By: Junia Anilik, Partners of Community Organisations in Sabah (PACOS Trust)
On 17 February 2016, a workshop was held in Kota Kinabalu (Sabah, Malaysia) to promote indigenous knowledge and practices in the sustainable use and management of forests and watersheds. This event was co-organised by members of the Sabah Social Forestry Working Group (SASOF), which includes the Sabah Forestry Department, ICCA Consortium members Non-Timber Forest Products Exchange Programme (NTFP EP) Malaysia and PACOS Trust, and the Indigenous Peoples Network of Malaysia (JOAS), among others. SASOF was informally established following the ASEAN Social Forestry Network (ASFN) Conference held in Kota Kinabalu in May 2014. At the February 2016 workshop, all current members of SASOF signed Terms of Reference to formally set out the group’s guiding principles and mandate, which aims to develop and promote forms of appropriate recognition and support for: social/community forestry; customary and local stewardship, governance and management of forests and other natural resources; and sustainable community enterprises and livelihoods.
The workshop centred on tagal hutan, a traditional governance and management system that involves the collective ownership and responsibility for the sustainable use of resources. Tagal means prohibition in the Kadazandusun language, while hutan means forest in Bahasa Malaysia. Tagal is practiced by the Kadazandusun indigenous peoples of Sabah to manage their inland fish and rivers, and it is recognised by the Sabah Fisheries Department under the Sabah Inland Fisheries and Aquaculture Enactment 2003. However, the tagal system can also be used to manage other natural resources such as forests, watersheds and wildlife, and has the potential to be used for developing a policy or legal framework to recognize communities’ conservation initiatives and ICCAs.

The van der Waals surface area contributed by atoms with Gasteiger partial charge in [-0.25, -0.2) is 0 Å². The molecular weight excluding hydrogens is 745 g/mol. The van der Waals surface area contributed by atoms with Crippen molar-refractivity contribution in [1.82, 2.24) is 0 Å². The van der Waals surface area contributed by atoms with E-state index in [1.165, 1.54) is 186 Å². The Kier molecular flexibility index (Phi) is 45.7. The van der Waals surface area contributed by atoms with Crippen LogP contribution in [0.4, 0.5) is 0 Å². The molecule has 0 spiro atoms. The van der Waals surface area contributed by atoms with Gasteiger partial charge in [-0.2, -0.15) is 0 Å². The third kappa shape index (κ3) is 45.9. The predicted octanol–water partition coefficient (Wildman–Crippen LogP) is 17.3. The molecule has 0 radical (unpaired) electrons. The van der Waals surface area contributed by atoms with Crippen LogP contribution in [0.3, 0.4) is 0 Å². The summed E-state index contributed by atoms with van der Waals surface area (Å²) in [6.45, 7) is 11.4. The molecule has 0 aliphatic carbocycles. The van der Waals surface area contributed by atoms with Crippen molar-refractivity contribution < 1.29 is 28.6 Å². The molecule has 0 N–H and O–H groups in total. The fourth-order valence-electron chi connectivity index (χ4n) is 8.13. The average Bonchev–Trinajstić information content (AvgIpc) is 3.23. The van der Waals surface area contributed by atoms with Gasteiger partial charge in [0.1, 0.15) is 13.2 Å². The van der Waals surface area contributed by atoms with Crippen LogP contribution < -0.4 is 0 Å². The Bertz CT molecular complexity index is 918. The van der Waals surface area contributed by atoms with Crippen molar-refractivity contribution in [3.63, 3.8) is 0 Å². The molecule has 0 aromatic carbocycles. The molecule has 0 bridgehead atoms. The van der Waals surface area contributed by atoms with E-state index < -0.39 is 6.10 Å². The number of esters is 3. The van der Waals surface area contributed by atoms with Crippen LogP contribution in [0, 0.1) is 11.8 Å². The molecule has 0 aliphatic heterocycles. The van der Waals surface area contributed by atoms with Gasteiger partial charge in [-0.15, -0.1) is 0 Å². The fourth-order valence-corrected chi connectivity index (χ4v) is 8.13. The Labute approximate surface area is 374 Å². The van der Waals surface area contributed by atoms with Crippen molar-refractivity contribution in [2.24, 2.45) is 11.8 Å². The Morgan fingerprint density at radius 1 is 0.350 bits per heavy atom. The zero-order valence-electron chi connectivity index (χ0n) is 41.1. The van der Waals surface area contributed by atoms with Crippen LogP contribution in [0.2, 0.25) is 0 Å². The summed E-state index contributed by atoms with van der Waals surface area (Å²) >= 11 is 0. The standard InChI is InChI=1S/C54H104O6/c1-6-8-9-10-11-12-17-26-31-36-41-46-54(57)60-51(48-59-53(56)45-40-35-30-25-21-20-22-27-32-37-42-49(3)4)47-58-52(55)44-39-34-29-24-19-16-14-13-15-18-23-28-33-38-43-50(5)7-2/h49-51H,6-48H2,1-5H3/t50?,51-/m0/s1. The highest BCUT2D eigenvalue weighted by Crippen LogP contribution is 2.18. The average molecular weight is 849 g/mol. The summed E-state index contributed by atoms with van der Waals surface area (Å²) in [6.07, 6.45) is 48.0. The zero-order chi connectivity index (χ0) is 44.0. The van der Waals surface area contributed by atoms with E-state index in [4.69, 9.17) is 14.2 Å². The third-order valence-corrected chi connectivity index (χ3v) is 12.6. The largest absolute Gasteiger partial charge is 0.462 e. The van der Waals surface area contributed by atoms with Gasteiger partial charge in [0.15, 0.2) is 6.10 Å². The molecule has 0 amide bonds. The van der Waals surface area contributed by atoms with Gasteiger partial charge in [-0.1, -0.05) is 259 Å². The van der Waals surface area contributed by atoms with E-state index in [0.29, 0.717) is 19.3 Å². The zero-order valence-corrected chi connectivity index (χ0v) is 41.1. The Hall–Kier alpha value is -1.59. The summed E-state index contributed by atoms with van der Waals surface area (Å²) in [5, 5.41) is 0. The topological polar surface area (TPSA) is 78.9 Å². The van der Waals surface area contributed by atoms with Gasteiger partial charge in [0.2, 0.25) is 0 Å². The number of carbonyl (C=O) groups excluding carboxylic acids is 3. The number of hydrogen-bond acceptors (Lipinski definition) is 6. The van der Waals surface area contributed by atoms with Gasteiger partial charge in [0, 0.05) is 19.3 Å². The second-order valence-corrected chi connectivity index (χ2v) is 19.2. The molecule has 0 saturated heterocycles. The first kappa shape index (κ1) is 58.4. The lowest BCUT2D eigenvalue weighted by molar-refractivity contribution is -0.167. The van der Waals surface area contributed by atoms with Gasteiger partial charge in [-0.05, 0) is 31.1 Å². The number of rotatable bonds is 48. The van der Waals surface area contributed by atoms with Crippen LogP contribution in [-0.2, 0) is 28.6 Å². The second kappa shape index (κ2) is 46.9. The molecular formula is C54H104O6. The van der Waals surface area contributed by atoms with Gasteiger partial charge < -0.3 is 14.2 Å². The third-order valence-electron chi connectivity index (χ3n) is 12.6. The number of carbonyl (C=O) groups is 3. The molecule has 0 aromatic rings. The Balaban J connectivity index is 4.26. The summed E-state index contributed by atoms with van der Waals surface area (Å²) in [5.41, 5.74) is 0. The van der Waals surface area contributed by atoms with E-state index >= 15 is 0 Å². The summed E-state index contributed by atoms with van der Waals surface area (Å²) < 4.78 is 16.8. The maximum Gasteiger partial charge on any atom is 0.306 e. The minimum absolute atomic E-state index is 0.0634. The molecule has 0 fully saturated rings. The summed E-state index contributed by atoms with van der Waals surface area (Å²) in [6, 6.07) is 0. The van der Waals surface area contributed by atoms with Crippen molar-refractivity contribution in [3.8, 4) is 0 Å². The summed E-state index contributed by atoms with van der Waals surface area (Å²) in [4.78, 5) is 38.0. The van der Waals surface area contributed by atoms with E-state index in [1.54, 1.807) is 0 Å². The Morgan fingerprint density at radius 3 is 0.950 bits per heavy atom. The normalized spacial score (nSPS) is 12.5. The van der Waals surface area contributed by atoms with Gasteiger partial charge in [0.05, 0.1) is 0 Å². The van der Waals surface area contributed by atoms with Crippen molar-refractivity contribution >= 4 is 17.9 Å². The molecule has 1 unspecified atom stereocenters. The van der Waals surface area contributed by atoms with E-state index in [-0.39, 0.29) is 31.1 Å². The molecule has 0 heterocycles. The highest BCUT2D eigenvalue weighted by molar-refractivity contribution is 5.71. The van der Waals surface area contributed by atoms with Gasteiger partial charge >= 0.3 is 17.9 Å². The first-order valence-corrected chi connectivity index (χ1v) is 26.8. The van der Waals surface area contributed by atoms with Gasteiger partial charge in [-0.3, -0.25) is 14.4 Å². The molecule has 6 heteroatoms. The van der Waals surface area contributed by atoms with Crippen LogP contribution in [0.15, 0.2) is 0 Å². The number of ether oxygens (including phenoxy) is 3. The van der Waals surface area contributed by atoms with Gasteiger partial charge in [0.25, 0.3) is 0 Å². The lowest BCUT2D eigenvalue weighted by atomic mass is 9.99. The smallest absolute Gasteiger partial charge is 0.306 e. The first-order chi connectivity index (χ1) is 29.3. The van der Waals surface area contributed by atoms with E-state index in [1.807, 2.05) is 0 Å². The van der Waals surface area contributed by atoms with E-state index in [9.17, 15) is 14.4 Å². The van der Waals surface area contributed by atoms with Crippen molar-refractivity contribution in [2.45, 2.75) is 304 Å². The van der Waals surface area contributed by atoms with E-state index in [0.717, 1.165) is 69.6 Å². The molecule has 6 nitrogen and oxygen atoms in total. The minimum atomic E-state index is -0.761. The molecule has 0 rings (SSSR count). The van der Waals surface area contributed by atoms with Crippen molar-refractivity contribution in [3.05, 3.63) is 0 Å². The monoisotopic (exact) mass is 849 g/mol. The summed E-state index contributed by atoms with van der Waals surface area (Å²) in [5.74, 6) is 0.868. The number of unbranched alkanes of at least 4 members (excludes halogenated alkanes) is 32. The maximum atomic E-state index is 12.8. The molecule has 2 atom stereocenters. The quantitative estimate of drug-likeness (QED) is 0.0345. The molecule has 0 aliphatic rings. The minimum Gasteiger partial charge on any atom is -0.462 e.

The workshop delved into the prospects of tagal hutan as a means to address issues of inclusion among indigenous communities in conserving and sustainably managing their resources, as they have done for generations. The keynote presentation by Jannie Lasimbang (JOAS) welcomed existing supportive provisions in the law, but acknowledged that they are often not implemented in practice; she also called for a holistic policy framework that supports the fullness of tagal hutan and the diversity of local traditions. The keynote address was based on research conducted by Jannie, entitled, “How can the traditional practices of tagal hutan promote the conservation of culture, forest and land through the development of a legal framework”, in collaboration with the Sabah Forestry Department, JOAS and PACOS Trust, with support from NTFP EP Malaysia. The workshop highlighted existing community initiatives such as community forests in Kiau and Bundu Tuhan, and hunting protocols and traditional territories in other villages in Sabah. This helped raise awareness, especially for the government agencies in attendance, of the concept of space, geography and land use of indigenous peoples within their traditional territories and through their traditional practices.
The workshop also touched socio-economic aspects of tagal hutan such as tourism, subsistence use and non-timber forest products, and the role of tagal hutan in disaster risk reduction. Several government agencies, including the Sabah Forestry Department, Department of Fisheries, Sabah Parks and Department of Irrigation and Drainage, shared the respective lessons they had learned in implementing the laws and policies that provide, at least to some extent, for communities to manage their resources. The workshop allowed for an interactive dialogue between the roughly 100 participants from indigenous communities, NGOs, academia and government agencies, with a view to finding common ground for moving forward with social forestry and recognition of tagal hutan in Sabah. The members of SASOF and others will leverage this momentum to contribute to the development of a National Social Forestry Policy, which is expected to include tagal hutan.
Further readings: “Tagal to protect forests” – The Borneo Post, 18 February 2016
“Forest conservation can work with community effort” – The Star, 20 February 2016